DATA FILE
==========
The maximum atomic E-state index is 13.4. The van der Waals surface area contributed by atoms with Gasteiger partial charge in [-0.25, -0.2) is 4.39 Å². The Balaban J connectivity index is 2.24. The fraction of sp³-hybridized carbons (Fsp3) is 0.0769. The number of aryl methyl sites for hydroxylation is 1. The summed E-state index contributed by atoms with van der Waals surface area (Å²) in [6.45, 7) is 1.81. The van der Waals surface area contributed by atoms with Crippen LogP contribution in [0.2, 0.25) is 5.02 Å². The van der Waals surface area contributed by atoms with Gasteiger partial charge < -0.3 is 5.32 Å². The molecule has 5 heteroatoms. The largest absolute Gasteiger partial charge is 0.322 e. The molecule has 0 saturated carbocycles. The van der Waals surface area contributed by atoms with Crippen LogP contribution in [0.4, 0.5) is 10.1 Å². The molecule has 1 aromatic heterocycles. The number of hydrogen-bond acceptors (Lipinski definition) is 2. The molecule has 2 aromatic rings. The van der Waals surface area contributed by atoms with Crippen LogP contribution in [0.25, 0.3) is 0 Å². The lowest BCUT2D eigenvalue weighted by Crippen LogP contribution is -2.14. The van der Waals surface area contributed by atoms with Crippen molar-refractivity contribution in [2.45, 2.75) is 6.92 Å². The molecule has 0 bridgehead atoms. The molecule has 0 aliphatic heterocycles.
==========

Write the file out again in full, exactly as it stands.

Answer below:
The maximum atomic E-state index is 13.4. The van der Waals surface area contributed by atoms with Gasteiger partial charge in [-0.25, -0.2) is 4.39 Å². The Balaban J connectivity index is 2.24. The fraction of sp³-hybridized carbons (Fsp3) is 0.0769. The number of aryl methyl sites for hydroxylation is 1. The summed E-state index contributed by atoms with van der Waals surface area (Å²) in [6.45, 7) is 1.81. The van der Waals surface area contributed by atoms with Crippen LogP contribution in [0.2, 0.25) is 5.02 Å². The van der Waals surface area contributed by atoms with Gasteiger partial charge < -0.3 is 5.32 Å². The molecule has 5 heteroatoms. The largest absolute Gasteiger partial charge is 0.322 e. The molecule has 0 saturated carbocycles. The van der Waals surface area contributed by atoms with Crippen LogP contribution in [0.4, 0.5) is 10.1 Å². The molecule has 1 aromatic heterocycles. The number of hydrogen-bond acceptors (Lipinski definition) is 2. The molecule has 2 aromatic rings. The van der Waals surface area contributed by atoms with Crippen LogP contribution in [0.25, 0.3) is 0 Å². The lowest BCUT2D eigenvalue weighted by Crippen LogP contribution is -2.14. The van der Waals surface area contributed by atoms with Crippen molar-refractivity contribution in [2.45, 2.75) is 6.92 Å². The molecule has 0 bridgehead atoms. The molecule has 0 aliphatic heterocycles.